Four hospitals across Scotland will continue to offer brain surgery after officials rejected plans to centralise services, it has been announced.
But health minister Shona Robison said the hospitals in Glasgow, Edinburgh, Aberdeen and Dundee will have to work more closely together as a national service.
Campaigners had feared brain surgery services could be concentrated on a single site in either Glasgow or Edinburgh, a plan branded by the Unite union as a “death warrant” for offshore workers.
It argued that many lives have been saved because accident survivors can be airlifted from North Sea installations to Aberdeen Royal Infirmary.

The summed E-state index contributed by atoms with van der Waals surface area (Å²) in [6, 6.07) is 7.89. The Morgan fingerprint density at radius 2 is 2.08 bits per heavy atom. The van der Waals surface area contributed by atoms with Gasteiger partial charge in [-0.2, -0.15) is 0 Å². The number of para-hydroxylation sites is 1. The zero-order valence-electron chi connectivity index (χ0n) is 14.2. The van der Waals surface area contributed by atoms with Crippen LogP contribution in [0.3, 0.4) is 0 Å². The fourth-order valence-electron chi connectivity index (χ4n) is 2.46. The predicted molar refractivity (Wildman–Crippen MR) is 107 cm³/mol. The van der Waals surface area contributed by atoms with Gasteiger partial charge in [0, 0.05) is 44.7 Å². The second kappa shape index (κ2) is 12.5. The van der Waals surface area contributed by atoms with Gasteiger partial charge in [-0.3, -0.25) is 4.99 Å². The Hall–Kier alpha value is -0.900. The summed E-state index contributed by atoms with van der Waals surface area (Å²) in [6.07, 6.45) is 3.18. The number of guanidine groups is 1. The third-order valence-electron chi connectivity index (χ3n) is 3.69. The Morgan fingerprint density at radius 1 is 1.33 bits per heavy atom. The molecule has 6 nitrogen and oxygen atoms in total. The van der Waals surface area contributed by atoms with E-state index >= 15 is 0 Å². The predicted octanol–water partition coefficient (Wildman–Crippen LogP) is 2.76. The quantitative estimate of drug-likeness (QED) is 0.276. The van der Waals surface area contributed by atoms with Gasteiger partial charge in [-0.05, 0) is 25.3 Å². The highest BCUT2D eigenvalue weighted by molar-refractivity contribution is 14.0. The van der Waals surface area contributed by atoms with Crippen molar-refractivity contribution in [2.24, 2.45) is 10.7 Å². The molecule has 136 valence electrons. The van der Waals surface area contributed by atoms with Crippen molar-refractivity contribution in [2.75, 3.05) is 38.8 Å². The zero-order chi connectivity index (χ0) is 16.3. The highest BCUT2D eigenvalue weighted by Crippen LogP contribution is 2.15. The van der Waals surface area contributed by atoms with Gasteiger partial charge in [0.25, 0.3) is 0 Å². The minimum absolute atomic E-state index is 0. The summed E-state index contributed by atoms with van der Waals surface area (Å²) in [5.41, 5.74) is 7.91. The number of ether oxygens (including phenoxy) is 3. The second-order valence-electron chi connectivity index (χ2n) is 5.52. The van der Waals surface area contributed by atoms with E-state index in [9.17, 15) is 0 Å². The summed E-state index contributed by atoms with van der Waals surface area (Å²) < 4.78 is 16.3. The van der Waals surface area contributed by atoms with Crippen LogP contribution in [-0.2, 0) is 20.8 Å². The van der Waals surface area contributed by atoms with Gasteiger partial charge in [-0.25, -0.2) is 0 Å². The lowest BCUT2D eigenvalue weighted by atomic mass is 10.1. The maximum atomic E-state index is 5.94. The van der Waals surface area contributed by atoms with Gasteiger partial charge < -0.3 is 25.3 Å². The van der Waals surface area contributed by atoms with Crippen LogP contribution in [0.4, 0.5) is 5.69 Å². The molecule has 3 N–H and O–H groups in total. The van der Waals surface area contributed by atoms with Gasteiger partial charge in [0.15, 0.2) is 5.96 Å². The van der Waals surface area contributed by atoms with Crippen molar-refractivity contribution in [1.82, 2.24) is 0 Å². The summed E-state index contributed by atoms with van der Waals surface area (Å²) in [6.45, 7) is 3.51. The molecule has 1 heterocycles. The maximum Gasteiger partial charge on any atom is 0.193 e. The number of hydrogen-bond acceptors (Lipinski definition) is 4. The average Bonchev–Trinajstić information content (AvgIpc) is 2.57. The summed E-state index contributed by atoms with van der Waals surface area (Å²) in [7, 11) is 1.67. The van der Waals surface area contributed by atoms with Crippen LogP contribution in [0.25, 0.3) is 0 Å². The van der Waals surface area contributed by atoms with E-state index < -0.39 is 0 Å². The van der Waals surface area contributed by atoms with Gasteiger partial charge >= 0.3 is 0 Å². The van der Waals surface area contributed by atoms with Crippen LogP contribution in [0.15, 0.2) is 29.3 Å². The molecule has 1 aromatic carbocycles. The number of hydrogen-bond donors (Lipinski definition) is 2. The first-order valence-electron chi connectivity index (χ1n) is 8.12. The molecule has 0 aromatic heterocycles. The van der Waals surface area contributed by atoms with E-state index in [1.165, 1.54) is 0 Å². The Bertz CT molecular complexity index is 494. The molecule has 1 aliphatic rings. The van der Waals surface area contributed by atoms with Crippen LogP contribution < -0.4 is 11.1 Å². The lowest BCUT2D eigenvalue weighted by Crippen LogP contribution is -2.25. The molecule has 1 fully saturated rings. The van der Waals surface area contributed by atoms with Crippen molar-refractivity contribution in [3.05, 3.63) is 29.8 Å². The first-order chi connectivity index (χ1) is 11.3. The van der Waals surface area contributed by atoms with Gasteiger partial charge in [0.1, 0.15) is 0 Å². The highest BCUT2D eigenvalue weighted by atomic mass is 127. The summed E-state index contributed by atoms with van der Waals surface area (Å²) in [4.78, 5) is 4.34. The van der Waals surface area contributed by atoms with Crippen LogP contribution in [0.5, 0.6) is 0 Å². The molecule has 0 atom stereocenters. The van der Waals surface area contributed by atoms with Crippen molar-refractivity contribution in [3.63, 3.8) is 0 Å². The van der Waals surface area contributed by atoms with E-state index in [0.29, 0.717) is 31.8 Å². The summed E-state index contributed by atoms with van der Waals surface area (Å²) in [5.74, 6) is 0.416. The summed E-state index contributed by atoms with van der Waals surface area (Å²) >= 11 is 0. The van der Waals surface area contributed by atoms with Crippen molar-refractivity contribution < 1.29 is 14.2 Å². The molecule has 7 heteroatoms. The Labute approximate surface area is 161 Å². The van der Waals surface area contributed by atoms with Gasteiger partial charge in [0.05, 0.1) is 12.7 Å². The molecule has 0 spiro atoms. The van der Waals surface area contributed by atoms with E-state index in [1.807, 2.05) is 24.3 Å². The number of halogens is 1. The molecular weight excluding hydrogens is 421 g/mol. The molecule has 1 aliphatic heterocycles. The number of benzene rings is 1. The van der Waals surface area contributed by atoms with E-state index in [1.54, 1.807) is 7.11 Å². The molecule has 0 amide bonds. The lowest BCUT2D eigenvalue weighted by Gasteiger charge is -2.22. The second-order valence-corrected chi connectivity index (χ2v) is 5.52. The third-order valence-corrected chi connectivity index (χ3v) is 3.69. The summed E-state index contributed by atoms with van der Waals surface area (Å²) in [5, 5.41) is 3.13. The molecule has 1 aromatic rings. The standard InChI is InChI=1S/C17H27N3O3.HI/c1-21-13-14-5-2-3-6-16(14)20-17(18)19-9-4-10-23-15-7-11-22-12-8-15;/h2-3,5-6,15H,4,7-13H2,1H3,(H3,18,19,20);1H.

Welcoming the announcement, Aberdeen North MSP Brian Adam said: “This decision is a victory for all those local campaigners who took their case to parliament and made sure that the needs of the north east were heard loud and clear.”
Announcing the decision during a visit to the neurology unit of Aberdeen Royal Infirmary, Ms Robison said the “innovative” proposal by the expert group would see all four hospitals providing services locally, while also promoting a “uniformity of care” that does not exist at present.
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